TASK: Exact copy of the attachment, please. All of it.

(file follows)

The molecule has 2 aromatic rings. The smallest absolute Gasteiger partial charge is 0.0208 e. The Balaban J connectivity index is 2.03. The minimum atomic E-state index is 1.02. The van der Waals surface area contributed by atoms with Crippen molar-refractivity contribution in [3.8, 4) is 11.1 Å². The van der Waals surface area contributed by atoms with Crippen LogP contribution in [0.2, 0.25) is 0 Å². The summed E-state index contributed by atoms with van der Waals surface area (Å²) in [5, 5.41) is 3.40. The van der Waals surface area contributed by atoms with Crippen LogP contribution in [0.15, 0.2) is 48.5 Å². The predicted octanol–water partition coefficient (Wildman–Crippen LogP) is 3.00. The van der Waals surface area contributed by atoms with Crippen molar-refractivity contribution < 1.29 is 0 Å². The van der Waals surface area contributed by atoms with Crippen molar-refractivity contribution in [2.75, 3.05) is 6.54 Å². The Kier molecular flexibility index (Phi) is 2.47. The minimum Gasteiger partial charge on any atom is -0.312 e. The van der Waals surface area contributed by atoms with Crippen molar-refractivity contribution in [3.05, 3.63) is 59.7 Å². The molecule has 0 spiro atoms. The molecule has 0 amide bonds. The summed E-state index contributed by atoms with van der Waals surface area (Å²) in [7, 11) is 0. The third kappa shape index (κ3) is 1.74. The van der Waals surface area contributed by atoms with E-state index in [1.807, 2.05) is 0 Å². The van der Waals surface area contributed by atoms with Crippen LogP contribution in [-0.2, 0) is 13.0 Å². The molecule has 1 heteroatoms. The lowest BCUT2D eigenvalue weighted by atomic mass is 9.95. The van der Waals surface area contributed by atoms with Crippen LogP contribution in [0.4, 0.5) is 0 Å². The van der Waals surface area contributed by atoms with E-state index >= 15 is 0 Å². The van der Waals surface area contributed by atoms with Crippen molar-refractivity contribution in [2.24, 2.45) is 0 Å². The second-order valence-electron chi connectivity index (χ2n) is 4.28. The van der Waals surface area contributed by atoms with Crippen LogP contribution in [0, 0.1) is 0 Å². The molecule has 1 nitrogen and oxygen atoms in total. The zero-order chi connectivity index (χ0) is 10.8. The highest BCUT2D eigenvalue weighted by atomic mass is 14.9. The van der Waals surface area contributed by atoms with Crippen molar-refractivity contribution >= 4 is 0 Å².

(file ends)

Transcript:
The molecule has 2 aromatic rings. The smallest absolute Gasteiger partial charge is 0.0208 e. The Balaban J connectivity index is 2.03. The minimum atomic E-state index is 1.02. The van der Waals surface area contributed by atoms with Crippen molar-refractivity contribution in [3.8, 4) is 11.1 Å². The van der Waals surface area contributed by atoms with Crippen LogP contribution in [0.2, 0.25) is 0 Å². The summed E-state index contributed by atoms with van der Waals surface area (Å²) in [5, 5.41) is 3.40. The van der Waals surface area contributed by atoms with Crippen LogP contribution in [0.15, 0.2) is 48.5 Å². The predicted octanol–water partition coefficient (Wildman–Crippen LogP) is 3.00. The van der Waals surface area contributed by atoms with Crippen molar-refractivity contribution < 1.29 is 0 Å². The van der Waals surface area contributed by atoms with Crippen molar-refractivity contribution in [2.75, 3.05) is 6.54 Å². The Kier molecular flexibility index (Phi) is 2.47. The minimum Gasteiger partial charge on any atom is -0.312 e. The van der Waals surface area contributed by atoms with Crippen molar-refractivity contribution in [3.05, 3.63) is 59.7 Å². The molecule has 0 spiro atoms. The molecule has 0 amide bonds. The summed E-state index contributed by atoms with van der Waals surface area (Å²) in [7, 11) is 0. The third kappa shape index (κ3) is 1.74. The van der Waals surface area contributed by atoms with E-state index in [1.807, 2.05) is 0 Å². The van der Waals surface area contributed by atoms with Crippen LogP contribution in [-0.2, 0) is 13.0 Å². The molecule has 1 heteroatoms. The lowest BCUT2D eigenvalue weighted by atomic mass is 9.95. The van der Waals surface area contributed by atoms with Crippen LogP contribution in [0.4, 0.5) is 0 Å². The van der Waals surface area contributed by atoms with E-state index >= 15 is 0 Å². The van der Waals surface area contributed by atoms with Crippen molar-refractivity contribution in [2.24, 2.45) is 0 Å². The second-order valence-electron chi connectivity index (χ2n) is 4.28. The van der Waals surface area contributed by atoms with Crippen LogP contribution in [0, 0.1) is 0 Å². The molecule has 1 nitrogen and oxygen atoms in total. The zero-order chi connectivity index (χ0) is 10.8. The highest BCUT2D eigenvalue weighted by atomic mass is 14.9. The van der Waals surface area contributed by atoms with Crippen molar-refractivity contribution >= 4 is 0 Å².